After Jesus was baptized, he came up from the water and behold, the heavens were opened for him… And a voice came from the heavens, saying, “This is my beloved Son, with whom I am well pleased.” (Mt 3:16-17)
How many of you will contend that if God spoke about you to others that he would declare how well-pleased he is? How many of us could say with certainty that everything we think, say, and do in the course of an average week is well-pleasing to the Lord. Would we not admit at least a few things wanting in ourselves; perhaps more than a few things that God would find unpleasing?
How many of us wake up in the morning with the distinct purpose of pleasing God? Are the first words that pass our lips, “Lord Father, help me to spend this entire day pleasing you”? Perhaps we should consider starting our day like this to be in the correct disposition of love toward God.
Many of us who try to do what is right and just in the eyes of God do so because we want to avoid God’s punishment. This is not a bad thing, but it could and should be better. Better for us if we were to do what is right and just in order to please God.
“Father” is the name Jesus revealed to us concerning the One Lord who sent Him to earth. This Holy Name is itself instructive because it implies that we are to become like little children (Mt 18:3) in order to know and love God as an ever-loving Father. That is, we are to put off our worldly “maturity” so as to please God as ever-loving children.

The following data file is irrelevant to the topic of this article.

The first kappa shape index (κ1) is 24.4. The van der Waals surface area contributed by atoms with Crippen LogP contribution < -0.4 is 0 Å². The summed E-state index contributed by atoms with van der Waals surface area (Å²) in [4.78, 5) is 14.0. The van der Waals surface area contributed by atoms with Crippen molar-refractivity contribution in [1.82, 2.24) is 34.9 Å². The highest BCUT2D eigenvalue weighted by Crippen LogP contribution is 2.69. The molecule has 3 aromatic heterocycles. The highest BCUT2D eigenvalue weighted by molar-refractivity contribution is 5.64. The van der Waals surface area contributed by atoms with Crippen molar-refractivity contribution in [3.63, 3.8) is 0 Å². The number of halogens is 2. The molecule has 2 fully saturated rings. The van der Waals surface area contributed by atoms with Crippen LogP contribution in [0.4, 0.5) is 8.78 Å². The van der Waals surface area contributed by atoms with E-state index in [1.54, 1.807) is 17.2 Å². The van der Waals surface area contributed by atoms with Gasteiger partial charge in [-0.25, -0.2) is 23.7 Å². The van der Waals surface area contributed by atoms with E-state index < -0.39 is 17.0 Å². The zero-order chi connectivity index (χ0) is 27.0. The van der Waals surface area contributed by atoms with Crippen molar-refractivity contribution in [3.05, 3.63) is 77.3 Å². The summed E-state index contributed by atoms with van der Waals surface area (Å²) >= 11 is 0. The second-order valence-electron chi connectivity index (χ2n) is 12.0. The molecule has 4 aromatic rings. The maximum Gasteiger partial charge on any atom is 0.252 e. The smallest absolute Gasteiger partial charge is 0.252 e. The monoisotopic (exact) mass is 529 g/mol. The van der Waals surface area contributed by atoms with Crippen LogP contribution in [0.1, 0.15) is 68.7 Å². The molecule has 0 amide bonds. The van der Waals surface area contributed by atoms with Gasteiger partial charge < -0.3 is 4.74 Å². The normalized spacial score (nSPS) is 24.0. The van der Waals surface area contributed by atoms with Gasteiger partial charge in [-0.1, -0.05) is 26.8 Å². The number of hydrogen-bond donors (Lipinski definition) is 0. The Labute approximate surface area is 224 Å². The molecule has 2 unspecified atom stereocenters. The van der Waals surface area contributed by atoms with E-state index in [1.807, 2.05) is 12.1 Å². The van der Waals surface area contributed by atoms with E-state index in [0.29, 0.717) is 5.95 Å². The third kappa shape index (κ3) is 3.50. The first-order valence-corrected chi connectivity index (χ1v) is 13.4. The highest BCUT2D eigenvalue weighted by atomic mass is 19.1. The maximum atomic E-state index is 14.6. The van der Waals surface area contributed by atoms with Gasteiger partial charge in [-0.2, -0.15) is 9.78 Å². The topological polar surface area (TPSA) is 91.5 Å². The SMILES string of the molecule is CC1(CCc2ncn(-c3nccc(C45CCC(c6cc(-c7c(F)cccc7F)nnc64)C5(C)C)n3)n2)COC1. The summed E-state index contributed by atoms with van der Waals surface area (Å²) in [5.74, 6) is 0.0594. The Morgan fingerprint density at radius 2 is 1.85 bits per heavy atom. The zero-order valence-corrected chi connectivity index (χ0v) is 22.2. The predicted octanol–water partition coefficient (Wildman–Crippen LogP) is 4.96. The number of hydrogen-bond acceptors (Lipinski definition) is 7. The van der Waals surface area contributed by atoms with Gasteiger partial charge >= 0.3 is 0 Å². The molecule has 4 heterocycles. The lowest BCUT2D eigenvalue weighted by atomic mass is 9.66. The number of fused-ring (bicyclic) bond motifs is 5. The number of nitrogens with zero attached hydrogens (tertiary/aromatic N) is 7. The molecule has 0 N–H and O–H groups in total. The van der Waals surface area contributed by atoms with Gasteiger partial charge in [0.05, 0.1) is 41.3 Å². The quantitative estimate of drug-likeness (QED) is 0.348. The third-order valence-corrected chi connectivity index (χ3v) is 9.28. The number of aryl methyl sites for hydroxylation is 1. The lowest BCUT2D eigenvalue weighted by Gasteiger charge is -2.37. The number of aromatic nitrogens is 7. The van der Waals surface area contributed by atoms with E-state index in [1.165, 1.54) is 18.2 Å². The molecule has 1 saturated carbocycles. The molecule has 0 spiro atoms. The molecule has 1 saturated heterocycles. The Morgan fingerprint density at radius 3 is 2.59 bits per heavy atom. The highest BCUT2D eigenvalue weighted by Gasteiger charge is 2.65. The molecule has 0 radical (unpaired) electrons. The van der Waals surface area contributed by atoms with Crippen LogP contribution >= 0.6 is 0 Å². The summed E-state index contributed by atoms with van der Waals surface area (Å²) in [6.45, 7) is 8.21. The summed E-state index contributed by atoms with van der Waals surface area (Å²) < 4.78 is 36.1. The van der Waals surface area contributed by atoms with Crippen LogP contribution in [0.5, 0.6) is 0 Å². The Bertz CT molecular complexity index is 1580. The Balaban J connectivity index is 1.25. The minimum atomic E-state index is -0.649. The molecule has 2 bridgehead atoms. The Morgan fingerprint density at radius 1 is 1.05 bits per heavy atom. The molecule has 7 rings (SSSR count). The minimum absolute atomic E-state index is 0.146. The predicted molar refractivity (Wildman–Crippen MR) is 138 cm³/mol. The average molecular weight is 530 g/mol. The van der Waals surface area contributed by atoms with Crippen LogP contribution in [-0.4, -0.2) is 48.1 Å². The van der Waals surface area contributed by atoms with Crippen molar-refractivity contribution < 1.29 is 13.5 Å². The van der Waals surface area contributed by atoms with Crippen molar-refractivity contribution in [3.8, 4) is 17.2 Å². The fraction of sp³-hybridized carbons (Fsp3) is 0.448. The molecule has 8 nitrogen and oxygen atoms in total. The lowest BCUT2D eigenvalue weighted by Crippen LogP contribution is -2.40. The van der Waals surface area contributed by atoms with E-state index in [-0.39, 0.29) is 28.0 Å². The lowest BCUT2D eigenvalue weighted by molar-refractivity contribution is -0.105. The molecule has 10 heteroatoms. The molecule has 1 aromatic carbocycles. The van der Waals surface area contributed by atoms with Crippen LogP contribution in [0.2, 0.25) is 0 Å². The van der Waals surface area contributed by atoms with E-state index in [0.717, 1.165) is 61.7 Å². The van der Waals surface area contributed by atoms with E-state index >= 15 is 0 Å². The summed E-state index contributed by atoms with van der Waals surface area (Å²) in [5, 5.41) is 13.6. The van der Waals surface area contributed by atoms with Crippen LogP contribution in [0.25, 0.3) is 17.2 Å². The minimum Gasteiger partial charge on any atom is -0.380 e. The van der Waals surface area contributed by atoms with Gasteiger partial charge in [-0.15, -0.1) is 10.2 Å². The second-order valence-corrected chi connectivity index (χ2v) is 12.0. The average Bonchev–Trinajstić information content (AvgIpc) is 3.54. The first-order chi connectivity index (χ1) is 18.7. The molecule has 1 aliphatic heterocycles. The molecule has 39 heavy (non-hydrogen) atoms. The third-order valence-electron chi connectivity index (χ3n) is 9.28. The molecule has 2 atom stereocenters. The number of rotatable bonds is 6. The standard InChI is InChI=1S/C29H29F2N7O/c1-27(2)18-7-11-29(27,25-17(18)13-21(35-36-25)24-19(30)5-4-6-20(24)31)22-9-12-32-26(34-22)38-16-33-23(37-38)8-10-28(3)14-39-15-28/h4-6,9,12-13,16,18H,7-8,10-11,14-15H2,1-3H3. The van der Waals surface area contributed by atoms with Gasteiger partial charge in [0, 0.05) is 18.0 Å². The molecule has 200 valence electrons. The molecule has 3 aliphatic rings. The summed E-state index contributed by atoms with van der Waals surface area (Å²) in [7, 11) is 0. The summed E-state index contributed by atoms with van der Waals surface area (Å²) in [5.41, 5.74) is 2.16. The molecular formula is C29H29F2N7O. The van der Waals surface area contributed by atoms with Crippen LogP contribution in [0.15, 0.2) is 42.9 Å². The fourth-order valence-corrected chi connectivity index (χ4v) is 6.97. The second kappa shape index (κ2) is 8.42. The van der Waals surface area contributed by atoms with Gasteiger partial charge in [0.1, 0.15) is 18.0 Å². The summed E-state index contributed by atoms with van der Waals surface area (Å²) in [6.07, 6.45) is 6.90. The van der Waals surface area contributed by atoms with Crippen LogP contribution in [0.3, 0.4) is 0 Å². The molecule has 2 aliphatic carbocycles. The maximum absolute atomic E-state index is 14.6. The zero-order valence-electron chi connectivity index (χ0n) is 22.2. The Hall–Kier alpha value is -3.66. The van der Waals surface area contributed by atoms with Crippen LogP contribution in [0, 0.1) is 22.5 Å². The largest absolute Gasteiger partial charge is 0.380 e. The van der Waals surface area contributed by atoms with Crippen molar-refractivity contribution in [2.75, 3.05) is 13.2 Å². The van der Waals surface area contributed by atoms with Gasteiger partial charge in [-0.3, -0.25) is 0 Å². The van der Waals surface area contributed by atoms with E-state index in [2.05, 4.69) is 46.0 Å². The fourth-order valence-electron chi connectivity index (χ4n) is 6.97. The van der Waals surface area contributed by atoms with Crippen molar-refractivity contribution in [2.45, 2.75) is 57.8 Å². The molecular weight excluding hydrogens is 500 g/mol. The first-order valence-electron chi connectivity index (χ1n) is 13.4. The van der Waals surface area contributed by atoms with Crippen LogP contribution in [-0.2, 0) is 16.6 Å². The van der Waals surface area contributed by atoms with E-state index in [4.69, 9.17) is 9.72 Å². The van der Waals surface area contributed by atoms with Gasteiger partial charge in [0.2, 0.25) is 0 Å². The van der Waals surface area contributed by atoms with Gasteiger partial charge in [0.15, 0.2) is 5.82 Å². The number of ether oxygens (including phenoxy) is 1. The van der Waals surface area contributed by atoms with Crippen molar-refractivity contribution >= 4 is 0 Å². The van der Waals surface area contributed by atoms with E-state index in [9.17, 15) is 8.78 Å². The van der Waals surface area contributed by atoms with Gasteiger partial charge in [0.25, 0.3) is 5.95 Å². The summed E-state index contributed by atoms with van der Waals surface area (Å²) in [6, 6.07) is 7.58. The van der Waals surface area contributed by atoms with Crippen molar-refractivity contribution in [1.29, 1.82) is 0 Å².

For this year’s celebration of the feast of the Baptism of the Lord, we have placed on our bulletin cover a work by Adam Elsheimer entitled Baptism of Christ (1599). Elsheimer was a German Baroque painter who made his way to Rome absorbing its methods and adapting these to his German training. He eventually converted from Lutheranism to Catholicism. His style was influential on the Germanic (Dutch) traditions of Rembrandt and Rubens, the latter with whom he became friends.
Baptism of Christ is a complex work using diagonals. The first traverses from God the Father who sends the Holy Spirit (dove and rays) through a ring of cherubs to descend upon Jesus. The second begins from a large angelic being and two cherubs carrying a kingly robe in which to enwrap Jesus after his baptism.
This painting is also a symbolic piece. The right hand of John (pouring water) and the two outstretched arms of Jesus form the Sign of the Cross used in Baptism. Further, Jesus peers at a man taking off his shoe as if to bathe his feet in the blessed water. This man represents one who is oblivious or even disdainful to the water of grace – one with whom God is not pleased In contrast to this man, the people in the background appear to symbolize various nations that will eagerly come to be baptized in Christ.
Ours is not a difficult choice between following the law of God (in fear of punishment) or pleasing God (out of love). Just as Elsheimer integrates his German training into the Roman style, so are we called to incorporate God’s laws into the practice of love, so as to fulfill the glorious, divine pleasure.
-Steve Guillotte, Director of Pastoral Studies